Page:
Part of the PAGenWeb

S. Wright; 1873



Page 9 - 35
"Cumberland county, east of the Kittatinny Mountains, was organized in January, 1750.  It was then believed that a people of a common nationality should locate in the same settlement, and with such instruction from the Proprietary their agents sent the Irish, Scotch and English settlers to Cumberland, and the Germans to York county.  When organized Cumberland had 807 taxable inhabitants.

The country north of the Blue Hills was valued by the Indians as their best hunting grounds, and when in 1740 and '41 their rights began to be invaded by German and other squatters who had built cabins in Sherman's Valley, and on the Juniata, their complaints caused the Provincial government to order their immediate removal and to forbid others following their example.  After this nothing of a decided character was done to prevent settlements until a seat of justice was established in the North, or Cumberland Valley.  Previously there was no county seat nearer than Lancaster, Lancaster county.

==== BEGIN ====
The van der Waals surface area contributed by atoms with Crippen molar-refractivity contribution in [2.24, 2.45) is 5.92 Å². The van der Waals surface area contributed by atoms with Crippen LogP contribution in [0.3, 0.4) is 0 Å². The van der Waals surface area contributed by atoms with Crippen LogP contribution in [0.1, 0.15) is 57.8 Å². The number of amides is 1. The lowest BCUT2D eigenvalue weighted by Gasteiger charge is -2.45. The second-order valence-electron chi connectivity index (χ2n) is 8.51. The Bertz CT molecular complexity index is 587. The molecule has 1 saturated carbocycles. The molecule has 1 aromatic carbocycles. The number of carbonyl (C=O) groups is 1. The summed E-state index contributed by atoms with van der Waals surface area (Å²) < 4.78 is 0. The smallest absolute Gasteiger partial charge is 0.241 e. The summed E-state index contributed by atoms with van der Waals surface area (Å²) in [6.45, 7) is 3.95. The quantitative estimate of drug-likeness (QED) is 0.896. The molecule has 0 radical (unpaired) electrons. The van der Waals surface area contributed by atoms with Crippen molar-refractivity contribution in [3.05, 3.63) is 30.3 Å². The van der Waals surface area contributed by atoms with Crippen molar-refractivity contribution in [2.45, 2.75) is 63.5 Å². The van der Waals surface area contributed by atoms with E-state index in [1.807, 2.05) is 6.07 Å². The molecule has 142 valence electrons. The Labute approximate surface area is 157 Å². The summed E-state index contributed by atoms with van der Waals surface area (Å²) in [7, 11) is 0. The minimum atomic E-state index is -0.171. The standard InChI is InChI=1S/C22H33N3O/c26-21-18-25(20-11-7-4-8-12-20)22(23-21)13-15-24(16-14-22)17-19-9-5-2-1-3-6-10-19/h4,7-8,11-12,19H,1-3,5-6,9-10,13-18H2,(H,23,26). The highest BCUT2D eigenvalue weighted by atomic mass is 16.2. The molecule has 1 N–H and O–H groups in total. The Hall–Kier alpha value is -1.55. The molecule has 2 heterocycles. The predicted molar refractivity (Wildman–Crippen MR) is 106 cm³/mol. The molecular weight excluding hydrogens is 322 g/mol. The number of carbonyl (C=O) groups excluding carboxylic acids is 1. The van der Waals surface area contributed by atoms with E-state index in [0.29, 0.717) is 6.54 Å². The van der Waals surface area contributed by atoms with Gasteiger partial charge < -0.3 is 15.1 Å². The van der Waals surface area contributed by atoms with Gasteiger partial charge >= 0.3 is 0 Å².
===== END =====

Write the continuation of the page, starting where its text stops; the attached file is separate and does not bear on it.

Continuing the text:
Soon after the organization of Cumberland county, in 1750, it was decided that all persons living on lands north of the Kittatinny Mountains should be removed.  For this purpose Secretary Richard Peters was sent by the Lieutenant-Governor, James Hamilton, to remove all persons from the country north of the Blue Mountain.  These people had been warned and advised to leave in 1748, and now, the 23d of May, 1750, Richard Peters, Matthew Dill, George Groghan, Benjamin Chambers, Conrad Weiser, Thomas Wilson, John Finley and James Galbraith, Esqrs., accompanied by the under-sheriff of Cumberland county, went to the place where Andrew Lycon, George Calhoon, William Galloway an David Hiddleston had settled, where they found five cabins.   Taking all of the settlers into custody who suffered themselves to be taken, they set fire to the log cabins and proceeded from thence to Sherman's creek, where they found James and Thomas Parker, Owen McKeeb, John McClare, Richard Kirkpatrick, James Murray, John Scott, Henry Gass, Simon Girty, and John Kilbaugh, whose cabins were also burned.  These men were bound in recognizance of one hundred pounds each to appear and answer for their trespass at the next county court to be held at Shippensburg.